Saturday, October 26, 2019

October 26 Radio History

➦In 1935...Fraces Gumm, a talented twelve-year-old sang on Wallace Beery’s NBC radio show. The young girl would soon be in pictures and at the top of stardom. It would be only four years before the renamed Judy Garland captured the hearts of moviegoers as Dorothy in The Wizard of Oz

➦In 1940...Hazelwood Broadcasting put WLOF 1230 AM on the air (We-Love-Orlando-Florida).

It would be Orlando's second radio station. WLOF began broadcasting at 6:30AM with 250 watts of power and radius of 50 miles.

The studios and offices were located on the mezzanine floor of the Angebilt Hotel. The station was an affiliate of the National Broadcasting Co. (NBC), switching to Mutual in 1947.

Also, The station was moved to 950 kHz in 1947 and power was increased to 5,000 Watts.

➦In 1965...The Beatles receive Members of the British Empire (MBE) medals from Queen Elizabeth II in a ceremony staged at Buckingham Palace. It is the first such honor ever given to a rock band, causing many former recipients, many distinguished military personnel, to return their medals in disgust. According to John, the group is so nervous beforehand that it gets high on marijuana in a palace bathroom; during the ceremony, when Her Majesty asks the group how long it's been together, Ringo

➦In 1968...Having been fired from WOR-FM, Legendary DJ Murray The K moves across town in New York, again becoming one of the WMCA 570 AM "Good Guys" working a weekend shift.

➦In 1990...CBS founder & CEO William S. Paley died at age 89 after a heart attack and kidney failure.

William S. Paley - 1937
Paley's father Samuel Paley was a Jewish immigrant from Ukraine who ran a cigar company. As the company became increasingly successful, Paley became a millionaire, and moved his family to Philadelphia in the early 1920s. In 1927, Paley's father, brother-in-law and some business partners bought a struggling Philadelphia-based radio network of 16 station called the Columbia Phonographic Broadcasting System.  Samuel Paley's intention was to use his acquisition as an advertising medium for promoting the family's cigar business, which included the La Palina brand. Within a year, under William's leadership, cigar sales had more than doubled, and, in 1928, the Paley family secured majority ownership of the network from their partners. Within a decade, William S. Paley had expanded the network to 114 affiliate stations.

Paley quickly grasped the earnings potential of radio and recognized that good programming was the key to selling advertising time and, in turn, bringing in profits to the network and to affiliate owners. Before Paley, most businessmen viewed stations as stand-alone local outlets or, in other words, as the broadcast equivalent of local newspapers. Individual stations originally bought programming from the network and, thus, were considered the network's clients.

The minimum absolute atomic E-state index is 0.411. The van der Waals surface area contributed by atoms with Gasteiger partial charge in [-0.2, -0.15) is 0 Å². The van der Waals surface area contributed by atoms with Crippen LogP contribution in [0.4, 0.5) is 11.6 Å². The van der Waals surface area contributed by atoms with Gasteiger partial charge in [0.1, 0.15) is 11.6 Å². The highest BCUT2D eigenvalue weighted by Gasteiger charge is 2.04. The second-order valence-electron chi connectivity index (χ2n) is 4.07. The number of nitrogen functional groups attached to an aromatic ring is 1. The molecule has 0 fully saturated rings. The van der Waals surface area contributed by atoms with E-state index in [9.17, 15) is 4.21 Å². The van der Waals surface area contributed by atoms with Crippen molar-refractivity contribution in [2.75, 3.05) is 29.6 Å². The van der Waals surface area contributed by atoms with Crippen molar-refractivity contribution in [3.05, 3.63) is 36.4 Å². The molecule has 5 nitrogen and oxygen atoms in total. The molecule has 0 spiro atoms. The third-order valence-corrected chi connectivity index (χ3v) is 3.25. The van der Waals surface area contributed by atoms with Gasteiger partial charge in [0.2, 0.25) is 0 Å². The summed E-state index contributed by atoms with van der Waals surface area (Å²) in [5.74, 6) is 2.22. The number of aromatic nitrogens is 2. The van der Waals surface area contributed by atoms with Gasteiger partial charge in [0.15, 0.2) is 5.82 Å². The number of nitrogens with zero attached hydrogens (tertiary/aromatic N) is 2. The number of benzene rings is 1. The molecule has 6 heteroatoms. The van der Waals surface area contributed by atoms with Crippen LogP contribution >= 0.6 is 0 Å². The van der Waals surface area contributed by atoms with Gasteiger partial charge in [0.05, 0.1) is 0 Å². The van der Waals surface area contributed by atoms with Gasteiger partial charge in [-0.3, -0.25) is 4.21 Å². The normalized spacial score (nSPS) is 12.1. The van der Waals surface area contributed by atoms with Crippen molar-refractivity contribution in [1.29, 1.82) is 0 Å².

Paley changed broadcasting's business model not only by developing successful and lucrative broadcast programming but also by viewing the advertisers as the most significant element of the broadcasting equation. Paley provided network programming to affiliate stations at a nominal cost, thereby ensuring the widest possible distribution for both the programming and the advertising. The advertisers then became the network's primary clients and, because of the wider distribution brought by the growing network, Paley was able to charge more for the ad time. Affiliates were required to carry programming offered by the network for part of the broadcast day, receiving a portion of the network's fees from advertising revenue. At other times in the broadcast day, affiliates were free to offer local programming and sell advertising time locally.

Paley's recognition of how to harness the potential reach of broadcasting was the key to his growing CBS from a tiny chain of stations into what was eventually one of the world's dominant communication empires. During his prime, Paley was described as having an uncanny sense for popular taste and exploiting that insight to build the CBS network. As war clouds darkened over Europe in the late 1930s, Paley recognized Americans' desire for news coverage of the coming war and built the CBS news division into a dominant force just as he had previously built the network's entertainment division.

Ed Walker, Willard Scott
➦In 2015...Longtime Washington, DC radio personality/Radio Hall of Famer Ed Walker, whose 60-year broadcasting career included co-hosting "The Joy Boys" with Willard Scott until 1972, died of cancer at 83. (Read More Here)

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